The Ghana Health Service (GHS), has outlined a number of strategies as part of measures to contain the spread of the Marburg Disease in the country.
So far, three cases have been recorded with one case fully confirmed by the Institut Pasteur in Dakar Senegal with the result of the other two still inconclusive.
The raft of measures include, dissemination of the World Health Organisation’s preliminary guidelines on case management, collaboration with the Veterinary Services Department to conduct assessment in the affected areas, contact tracing and enhanced education in schools and communities.
Speaking at the Sunday edition of the Minister’s Briefing organised by the Ministry of Information in Accra yesterday, the Director-General of the GHS, Dr Patrick Kuma-Aboagye said Ghana was currently faced with three public health emergencies.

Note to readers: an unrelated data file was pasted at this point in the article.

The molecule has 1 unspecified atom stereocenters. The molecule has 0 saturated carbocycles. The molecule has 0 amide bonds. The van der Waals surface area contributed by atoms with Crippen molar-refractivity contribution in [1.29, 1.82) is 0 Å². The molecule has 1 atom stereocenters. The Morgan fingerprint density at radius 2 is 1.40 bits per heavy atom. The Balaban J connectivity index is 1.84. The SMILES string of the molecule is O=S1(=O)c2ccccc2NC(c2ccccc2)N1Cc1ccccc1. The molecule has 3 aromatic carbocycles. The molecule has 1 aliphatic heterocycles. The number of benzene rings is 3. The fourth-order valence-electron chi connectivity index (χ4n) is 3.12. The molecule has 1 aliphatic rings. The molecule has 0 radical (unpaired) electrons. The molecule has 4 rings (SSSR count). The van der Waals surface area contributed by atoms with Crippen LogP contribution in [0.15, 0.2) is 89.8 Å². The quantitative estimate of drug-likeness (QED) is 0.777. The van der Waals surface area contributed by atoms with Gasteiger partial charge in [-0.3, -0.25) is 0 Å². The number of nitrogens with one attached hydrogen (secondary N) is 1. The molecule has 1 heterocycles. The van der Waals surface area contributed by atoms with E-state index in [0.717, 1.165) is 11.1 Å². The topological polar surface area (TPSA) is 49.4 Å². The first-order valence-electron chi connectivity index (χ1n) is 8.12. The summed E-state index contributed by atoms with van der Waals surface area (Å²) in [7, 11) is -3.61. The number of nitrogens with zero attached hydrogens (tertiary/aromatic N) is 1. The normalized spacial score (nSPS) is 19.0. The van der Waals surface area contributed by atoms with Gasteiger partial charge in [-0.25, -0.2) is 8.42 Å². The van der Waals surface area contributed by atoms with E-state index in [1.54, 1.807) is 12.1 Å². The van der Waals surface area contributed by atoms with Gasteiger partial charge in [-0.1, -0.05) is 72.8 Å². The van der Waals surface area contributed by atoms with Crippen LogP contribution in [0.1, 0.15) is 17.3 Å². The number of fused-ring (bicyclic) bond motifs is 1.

These he said were the COVID-19 pandemic, the Marburg Virus disease and the Monkeypox disease.
He explained that the first suspected case of viral hemorrhagic fever was detected in the country on July 7 and was subsequently confirmed as Marburg by the Noguchi Memorial Institute for Medical Research.
He said the service had commenced the implementation of several interventions with focus on Ashanti, Savannah and Western regions.
He said a commutative list of 118 contacts had been conducted with 50 from the Ashanti Region, 48 from the Savannah and 20 from the Western Region.
Dr Kuma-Aboagye explained that 19 of the contacts traced so far were Health workers with the remaining 99 being close family members or household and community contacts.
He said the Marburg Disease was a viral hemorrhagic fever similar to Ebola and had a fatality rate of about 90 per cent.
Touching on the Monkeypox disease, he said 34 persons had contracted the diseases with about 50 per cent of the cases in Accra.
He explained that even though there was a high risk of spreading, it had lower fatality ratio.
The Director-General said with the WHO declaring Monkeypox as a global health emergency, the country was taking all the necessary steps to limit its spread in the country.
BY CLIFF EKUFUL